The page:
Watching sports has been enduring joys of my life. As a five year old kid I was so much into sports that my mother used to ridicule me for being a sport fanatic and she used to give weight to her hypothesis by saying that I might have been sports star in my previous incarnation. I don’t know where this longing came in me. In my opinion, my mother’s theory is right as they say everything a mother says is free of error. Moreover I feel proud in being called so. Some of you might argue that if this is a personal account of my life. In that case it is to a certain degree. But I can assure you that what follows is joyous and knowledgeable journey that will make you a keen observer of sports as I proclaim to be.
Last few months have been super sports months. There was joy, passion and despair that formed a blend of never ending life saga. With so much sporting action, I was rather confused at what to follow and what not to. Nevertheless I followed everything keenly. Among all the events London Olympics stood out for me. Olympics have the distinction of being world’s most prestigious and biggest sporting fair. Sportspersons from 206 countries competing in over 300 events speaks for itself. Apart from it, London Olympics were special for us Indians as our Olympics Committee under the eye of Mr. Ajay Maken (Sports Minister of India) sent the largest Indian contingent to the games ever. It consisted of 81 Sportspersons with rushing adrenaline and expectations of 120 billion Indians on their back. That was one aspect that made the London Olympics special. While something else that made these games grand was the fact that Indian’s stood a better chance of winning more medals than earlier games. Indian contingents had few stalwarts that world knew even before games. Mary Kom, Saina Nehwal, Sushil Kumar and Vijender Singh were a few of those dauntless athletes that left their competitors awestruck. I even read somewhere that some of the foreign competitors wanted some of these athletes to be drafted in other groups as that might make their way to the final rounds easier.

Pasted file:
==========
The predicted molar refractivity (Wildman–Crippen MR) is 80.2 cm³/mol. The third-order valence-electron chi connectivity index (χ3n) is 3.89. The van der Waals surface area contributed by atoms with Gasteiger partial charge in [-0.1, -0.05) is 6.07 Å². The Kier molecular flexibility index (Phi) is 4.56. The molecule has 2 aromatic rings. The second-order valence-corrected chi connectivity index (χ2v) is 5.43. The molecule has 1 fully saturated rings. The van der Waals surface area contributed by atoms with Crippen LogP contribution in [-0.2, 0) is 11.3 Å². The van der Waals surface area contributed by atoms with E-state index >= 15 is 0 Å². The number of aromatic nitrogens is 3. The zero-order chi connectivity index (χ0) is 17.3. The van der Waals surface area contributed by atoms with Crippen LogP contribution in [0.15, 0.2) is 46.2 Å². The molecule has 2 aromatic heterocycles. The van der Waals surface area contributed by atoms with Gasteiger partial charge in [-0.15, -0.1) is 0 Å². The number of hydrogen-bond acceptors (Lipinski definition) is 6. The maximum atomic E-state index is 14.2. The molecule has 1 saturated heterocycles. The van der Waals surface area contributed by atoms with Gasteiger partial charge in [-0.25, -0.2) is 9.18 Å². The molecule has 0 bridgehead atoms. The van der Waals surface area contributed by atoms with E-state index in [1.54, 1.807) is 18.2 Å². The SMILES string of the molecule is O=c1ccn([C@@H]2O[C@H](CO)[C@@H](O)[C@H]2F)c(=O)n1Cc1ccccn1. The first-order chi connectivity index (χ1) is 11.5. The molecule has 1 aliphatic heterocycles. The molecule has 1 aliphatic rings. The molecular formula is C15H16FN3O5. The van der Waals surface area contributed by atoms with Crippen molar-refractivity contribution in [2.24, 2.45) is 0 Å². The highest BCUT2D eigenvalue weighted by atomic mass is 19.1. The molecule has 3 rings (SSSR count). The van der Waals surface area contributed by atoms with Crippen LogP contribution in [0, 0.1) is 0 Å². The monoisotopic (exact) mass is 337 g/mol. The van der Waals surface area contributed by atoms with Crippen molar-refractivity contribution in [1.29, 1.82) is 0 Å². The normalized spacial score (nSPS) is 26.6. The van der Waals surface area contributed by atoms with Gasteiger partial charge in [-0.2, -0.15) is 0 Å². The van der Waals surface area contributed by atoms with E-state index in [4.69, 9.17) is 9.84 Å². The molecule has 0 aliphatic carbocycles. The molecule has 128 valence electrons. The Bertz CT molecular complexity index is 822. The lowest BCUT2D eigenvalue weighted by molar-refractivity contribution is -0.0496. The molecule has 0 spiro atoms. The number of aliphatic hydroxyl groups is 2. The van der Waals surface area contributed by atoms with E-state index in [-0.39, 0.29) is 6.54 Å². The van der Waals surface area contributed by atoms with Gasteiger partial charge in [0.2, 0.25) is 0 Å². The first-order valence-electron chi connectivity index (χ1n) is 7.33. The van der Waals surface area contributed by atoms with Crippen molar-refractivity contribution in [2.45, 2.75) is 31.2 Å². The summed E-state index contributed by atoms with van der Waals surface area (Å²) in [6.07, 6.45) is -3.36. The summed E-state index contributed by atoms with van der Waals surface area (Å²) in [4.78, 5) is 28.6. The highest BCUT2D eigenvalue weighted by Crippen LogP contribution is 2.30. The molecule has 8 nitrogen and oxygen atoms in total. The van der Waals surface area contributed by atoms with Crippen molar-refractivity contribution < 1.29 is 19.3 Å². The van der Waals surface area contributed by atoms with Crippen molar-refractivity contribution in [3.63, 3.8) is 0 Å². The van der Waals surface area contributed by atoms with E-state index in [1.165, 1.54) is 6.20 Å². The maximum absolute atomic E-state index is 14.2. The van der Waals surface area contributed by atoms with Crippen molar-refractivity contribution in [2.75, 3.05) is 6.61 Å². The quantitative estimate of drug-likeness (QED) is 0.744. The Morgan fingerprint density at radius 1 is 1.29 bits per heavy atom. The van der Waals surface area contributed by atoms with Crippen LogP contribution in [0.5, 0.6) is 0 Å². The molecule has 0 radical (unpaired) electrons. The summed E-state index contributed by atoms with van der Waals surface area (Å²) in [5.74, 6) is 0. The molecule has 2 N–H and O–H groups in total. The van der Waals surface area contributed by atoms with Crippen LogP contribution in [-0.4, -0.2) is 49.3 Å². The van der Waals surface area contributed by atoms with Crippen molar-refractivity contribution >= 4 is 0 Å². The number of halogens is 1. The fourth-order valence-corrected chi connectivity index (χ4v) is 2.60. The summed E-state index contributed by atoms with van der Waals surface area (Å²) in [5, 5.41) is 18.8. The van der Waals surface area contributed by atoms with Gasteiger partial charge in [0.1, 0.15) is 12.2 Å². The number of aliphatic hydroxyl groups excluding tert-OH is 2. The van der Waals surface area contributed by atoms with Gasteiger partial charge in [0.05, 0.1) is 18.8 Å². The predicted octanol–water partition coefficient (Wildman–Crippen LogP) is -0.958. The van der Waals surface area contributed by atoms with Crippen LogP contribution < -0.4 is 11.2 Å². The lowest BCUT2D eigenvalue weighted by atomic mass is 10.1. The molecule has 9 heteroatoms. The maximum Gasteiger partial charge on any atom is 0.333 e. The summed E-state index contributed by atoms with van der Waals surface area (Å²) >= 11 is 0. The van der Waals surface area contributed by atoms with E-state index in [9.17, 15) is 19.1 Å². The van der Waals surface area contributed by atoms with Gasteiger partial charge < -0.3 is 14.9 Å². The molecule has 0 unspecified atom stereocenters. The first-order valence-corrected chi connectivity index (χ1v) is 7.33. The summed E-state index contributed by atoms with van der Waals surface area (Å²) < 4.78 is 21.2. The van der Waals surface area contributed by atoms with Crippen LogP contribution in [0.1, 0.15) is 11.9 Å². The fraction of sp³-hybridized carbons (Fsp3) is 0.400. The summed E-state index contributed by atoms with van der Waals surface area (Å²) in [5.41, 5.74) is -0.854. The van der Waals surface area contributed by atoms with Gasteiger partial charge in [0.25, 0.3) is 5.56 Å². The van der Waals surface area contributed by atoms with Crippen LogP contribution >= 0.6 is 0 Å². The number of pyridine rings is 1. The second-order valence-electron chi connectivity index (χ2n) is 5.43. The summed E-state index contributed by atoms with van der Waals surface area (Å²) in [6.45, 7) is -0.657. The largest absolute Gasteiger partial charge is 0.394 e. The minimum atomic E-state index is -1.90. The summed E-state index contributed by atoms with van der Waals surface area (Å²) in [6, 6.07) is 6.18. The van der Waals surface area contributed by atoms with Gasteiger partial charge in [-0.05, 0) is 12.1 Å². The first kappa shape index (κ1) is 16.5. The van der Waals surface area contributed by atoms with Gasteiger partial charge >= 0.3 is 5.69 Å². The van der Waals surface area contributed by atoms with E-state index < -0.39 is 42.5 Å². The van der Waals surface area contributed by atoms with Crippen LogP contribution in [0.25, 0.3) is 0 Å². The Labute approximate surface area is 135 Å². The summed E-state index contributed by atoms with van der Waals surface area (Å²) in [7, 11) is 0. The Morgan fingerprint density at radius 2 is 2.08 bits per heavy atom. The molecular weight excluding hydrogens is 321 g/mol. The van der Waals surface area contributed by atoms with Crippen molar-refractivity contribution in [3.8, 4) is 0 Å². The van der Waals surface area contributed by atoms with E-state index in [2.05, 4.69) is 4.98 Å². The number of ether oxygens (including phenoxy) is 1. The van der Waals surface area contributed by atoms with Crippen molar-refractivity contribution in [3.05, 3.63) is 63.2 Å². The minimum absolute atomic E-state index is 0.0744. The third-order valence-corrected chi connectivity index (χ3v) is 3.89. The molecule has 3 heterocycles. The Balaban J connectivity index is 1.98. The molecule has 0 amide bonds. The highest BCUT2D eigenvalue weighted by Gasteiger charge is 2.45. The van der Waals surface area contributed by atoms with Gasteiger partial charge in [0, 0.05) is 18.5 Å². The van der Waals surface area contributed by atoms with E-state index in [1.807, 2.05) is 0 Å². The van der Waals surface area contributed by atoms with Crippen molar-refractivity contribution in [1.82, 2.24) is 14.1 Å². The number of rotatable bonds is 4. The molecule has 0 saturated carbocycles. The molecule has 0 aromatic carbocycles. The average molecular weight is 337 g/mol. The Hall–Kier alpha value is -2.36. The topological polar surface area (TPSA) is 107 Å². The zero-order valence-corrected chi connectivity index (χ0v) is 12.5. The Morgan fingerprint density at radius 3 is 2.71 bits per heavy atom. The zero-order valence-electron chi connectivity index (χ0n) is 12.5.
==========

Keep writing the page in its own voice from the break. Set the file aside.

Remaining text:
India won six medals (2 silvers and 4 bronze) at games. It is something that should make us all proud. It would have been a surprise if India had not won a medal at these games in contrast to earlier tradition where we had no hope of winning. So that’s one area where we have improved. At least we are learning the habit of winning. But still there is a lot to be done. This heart longs for more glory. Let’s look at our neighbours China. How can they win so many medals? Are they super humans? Exactly not. We have a population of 120 billion people. Out of this huge figure of baby boom we were able to win just 6 medals. That tells an alarming predicament. I went about this feature of Indian sports and found a few points that might be hindering our progress that we are ought to produce.
What exactly are we lacking in? Confidence? Let me quote an example of confidence here. Usain Bolt, the name speaks for itself. He won gold in 100m, 200m and 4X100m relay at games. When any race starts all athletes are introduced one by one. When Bolt’s name was announced I witnessed something unusual. He was posing in his trademark pose and showed no signs of cold sweat. Rather he looked all set to go and extend his already attained supremacy. While a fellow American athlete enchanted “my time-my time” which obviously were words coming out of his self imposed fortitude. Saina Nehwal one of my favorites started her campaign in Olympics by overpowering her opponent in just 18 minutes.
That was something that you call real hope for Olympic medal. I just sat and watched her play with nothing less than a win in her mind. That’s the difference between achievers and non-achievers. While many of her Indian counterparts lacked this spirit. They went into games with a fear at the back of their minds that pushed them backwards. Another name that strikes my mind is of Michael Phelps. If you take him as country and compare his personal medals tally with world nations, he will be ranked 34th in that list. Isn’t that extraordinary? It is indeed. When an Indian wins a medal, the joy that runs through every Indian can’t be explained in words. But have you ever imagined the joy of countries that win dozens of medals every Olympics.